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  • Diana Holstein

What Do I Do With Mom?

Are your parents in their 70's, 80's, or 90's? Are you increasingly seeing signs of decline? Many seniors are still very involved with their families and communities; however, they eventually need some level of help from loved ones. The mental, emotional, and financial toll can be daunting even in the best-case scenarios. Hopefully, they have a senior plan in place. If not, it would be wise to implement one; to be prepared.

A few things to consider when you deal with aging relatives are:

1. Do your parents need help with daily living activities?

2. Are there safety issues to consider?

3. What type of medical or health conditions do they have?

4. Are there housing, financial, or legal matters to examine?

5. What things can you put into place before a need becomes an emergency?

Beyond these obvious questions are the hushed “elephant under the rug” ones. If you have ever dealt with an impaired, elderly loved one, you know what I mean: i.e., who will tell Mom she cannot drive anymore or tell your father you need to take charge of his bank account? How about mentioning it is time to sell their home and downsize, or it may be time to enter an assisted or independent living facility? What is the best fit if one parent is failing and the other is still healthy and thriving? There can also be an additional layer of stress if you have siblings or other relatives who want to weigh in with differing opinions. The role reversal of being cared for to caregiver can be challenging and bittersweet.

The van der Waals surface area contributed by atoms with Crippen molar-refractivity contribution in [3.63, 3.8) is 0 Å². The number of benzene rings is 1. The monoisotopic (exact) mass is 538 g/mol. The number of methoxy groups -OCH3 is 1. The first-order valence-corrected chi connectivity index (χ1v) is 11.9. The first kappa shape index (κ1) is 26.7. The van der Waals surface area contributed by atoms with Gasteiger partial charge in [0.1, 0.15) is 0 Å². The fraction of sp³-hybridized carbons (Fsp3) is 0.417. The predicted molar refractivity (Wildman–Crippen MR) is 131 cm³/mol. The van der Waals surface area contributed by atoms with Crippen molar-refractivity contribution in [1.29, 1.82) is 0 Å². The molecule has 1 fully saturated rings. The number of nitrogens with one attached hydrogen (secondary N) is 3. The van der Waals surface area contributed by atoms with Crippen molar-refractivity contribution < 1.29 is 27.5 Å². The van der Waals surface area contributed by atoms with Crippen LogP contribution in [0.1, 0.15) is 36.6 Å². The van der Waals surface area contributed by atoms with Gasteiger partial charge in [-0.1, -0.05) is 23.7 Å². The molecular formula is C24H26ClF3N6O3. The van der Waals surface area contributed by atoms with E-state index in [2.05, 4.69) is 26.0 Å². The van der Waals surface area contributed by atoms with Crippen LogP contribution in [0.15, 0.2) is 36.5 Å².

We all want the best for our parents, but at what cost? We can control and eliminate much of the anxiety with proper organization and preparation. Talk to your parents and family before it becomes critical. Contact a senior family specialist or a life coach to help you navigate the emotions and logistics that come with caring for your loved ones.

Diana says, "The best way to prepare for tomorrow is to ask questions today."

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